Best practices for managing difficult people at an AGM
I have attended many Annual General Meetings. Some have been very interesting mostly because they drove me nuts for the same reason, because “Kim” attended. Managing difficult people at an AGM takes practice, but take heart, the skills can be learned.
Who is “Kim”?
“Kim” is a highly knowledgeable individual, who is hyper diligent, prepares long lists of questions to pepper the board with during business discussions and proposes an abundance of corrections to the minutes. “Kim” brings up the same issues every year and is a difficult person to manage. Overall, “Kim” drives everyone crazy.
I have attended many Annual General Meetings and low and behold, so did “Kim”. It turns out that “Kim” I think – attends every AGM being held.
Sometimes there is more than one
And, even more surprising is that sometimes more than one Kim attends an AGM.
At one Annual General Meeting there were six “Kims” in attendance. It seemed that they had organized in advance and arrived at the meeting prepared with a very long list of questions. They wanted to know about every financial transaction; even as tiny as $20. This for an annual budget over $500,000.
All the “Kim” questions took up most of the meeting. Other members wanted to ask questions but there wasn’t enough time, and no one wanted the meeting to run until midnight.
Everyone left the meeting frustrated; the board didn’t have the time to answer everyone’s questions. The “Kims” didn’t feel they were getting satisfactory answers, and others in attendance didn’t even get to ask their questions.
What have I learned from managing difficult people?
We need the “Kims” of the world, because they bring up good points, ask good questions, and often volunteer to help. But they require some management, so they don’t drive everyone mad. I learned that trying to shut down a “Kim” will backfire on you. “Kims” have a right to speak and if you don’t let them, it will end badly.
My experiences dealing with “Kim’s’” has taught me to engage them in a way that redirects their energy into helping the meeting, rather than hindering it.
How to get the most out of “Kim”?
Ask “Kim” to review the draft minutes long before the AGM. This worked well and saved time during the meeting.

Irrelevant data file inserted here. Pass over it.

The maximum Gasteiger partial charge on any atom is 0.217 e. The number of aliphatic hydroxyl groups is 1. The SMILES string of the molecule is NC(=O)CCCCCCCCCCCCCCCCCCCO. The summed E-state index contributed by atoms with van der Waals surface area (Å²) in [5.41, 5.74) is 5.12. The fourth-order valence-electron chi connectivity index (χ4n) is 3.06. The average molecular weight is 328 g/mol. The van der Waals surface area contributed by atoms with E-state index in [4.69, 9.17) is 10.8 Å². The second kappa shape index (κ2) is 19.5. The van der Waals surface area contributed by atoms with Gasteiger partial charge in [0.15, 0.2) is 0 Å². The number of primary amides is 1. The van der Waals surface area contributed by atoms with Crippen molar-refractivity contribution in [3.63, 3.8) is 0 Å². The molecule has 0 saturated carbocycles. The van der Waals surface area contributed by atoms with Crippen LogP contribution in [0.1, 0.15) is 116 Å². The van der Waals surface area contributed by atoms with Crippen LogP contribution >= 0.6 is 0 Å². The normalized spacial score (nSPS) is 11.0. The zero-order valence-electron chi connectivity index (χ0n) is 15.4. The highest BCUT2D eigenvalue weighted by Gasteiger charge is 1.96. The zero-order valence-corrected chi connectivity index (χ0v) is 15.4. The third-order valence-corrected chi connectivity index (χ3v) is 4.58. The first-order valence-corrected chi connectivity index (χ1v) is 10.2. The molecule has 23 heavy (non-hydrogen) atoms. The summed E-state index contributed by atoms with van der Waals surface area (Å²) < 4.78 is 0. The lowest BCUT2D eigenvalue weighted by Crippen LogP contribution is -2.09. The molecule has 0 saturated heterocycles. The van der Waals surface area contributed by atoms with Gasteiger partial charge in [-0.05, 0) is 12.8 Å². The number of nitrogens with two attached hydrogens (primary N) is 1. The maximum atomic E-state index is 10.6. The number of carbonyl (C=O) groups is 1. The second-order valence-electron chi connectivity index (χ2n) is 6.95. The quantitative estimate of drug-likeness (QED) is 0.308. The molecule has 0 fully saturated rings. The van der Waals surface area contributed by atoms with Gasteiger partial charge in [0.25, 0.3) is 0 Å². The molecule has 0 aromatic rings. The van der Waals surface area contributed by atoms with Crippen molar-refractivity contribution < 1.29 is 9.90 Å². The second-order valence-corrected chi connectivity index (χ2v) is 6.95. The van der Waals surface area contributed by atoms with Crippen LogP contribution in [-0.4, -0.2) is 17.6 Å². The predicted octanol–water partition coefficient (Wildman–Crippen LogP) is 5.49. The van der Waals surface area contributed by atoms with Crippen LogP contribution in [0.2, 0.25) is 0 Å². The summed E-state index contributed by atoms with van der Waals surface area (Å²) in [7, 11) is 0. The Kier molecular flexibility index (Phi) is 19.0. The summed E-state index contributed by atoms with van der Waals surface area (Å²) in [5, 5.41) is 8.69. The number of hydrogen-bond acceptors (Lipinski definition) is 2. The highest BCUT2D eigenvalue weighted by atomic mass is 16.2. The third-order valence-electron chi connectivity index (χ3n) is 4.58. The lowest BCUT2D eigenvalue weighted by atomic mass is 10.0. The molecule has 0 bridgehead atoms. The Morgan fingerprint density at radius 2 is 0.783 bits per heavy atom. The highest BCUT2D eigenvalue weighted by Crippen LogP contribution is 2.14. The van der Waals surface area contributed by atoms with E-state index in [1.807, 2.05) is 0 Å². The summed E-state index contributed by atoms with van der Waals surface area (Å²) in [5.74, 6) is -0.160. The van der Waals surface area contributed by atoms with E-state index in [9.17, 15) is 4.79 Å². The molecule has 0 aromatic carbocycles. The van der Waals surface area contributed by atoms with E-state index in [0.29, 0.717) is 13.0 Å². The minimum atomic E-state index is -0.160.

Some advice I would also suggest is to enforce a time limit for everyone during the general business discussion. Give a maximum of 3 minutes for each attendee to ask questions or rant about a particular topic. Do not allow anyone to speak longer than the allotted time. Assign a timekeeper who measures this.
Managing more than one difficult person
Dealing with multiple “Kims” attending a meeting requires a different approach. Try holding a pre-AGM meeting for the exclusive purpose of going through the budget in detail. Make sure the Treasurer and at least one other director commits to attending. With any luck, the six “Kims” will also attend and ask all their questions.
After using this technique, the “Kims” were happy to get answers to all their questions. As a result, at the next AGM, they were very supportive. The other members felt better about approving the budget knowing that the “Kims” had already gone through the budget with a fine-tooth comb.
The result? AGM’s with a positive tone and time to discuss high level topics… and finish on time!
The lesson for me
Despite how much everyone dislikes difficult people like the “Kims” of the world, we must appreciate what they bring to the meeting. The key is to figure out how to manage their contribution in a way that is beneficial for everyone.
Did “Kim” attend your AGM?
If so, what happened, and how did the meeting Chair deal with “Kim”?
A special thanks to Wally Vogel for contributing his experience with “Kims” to this article.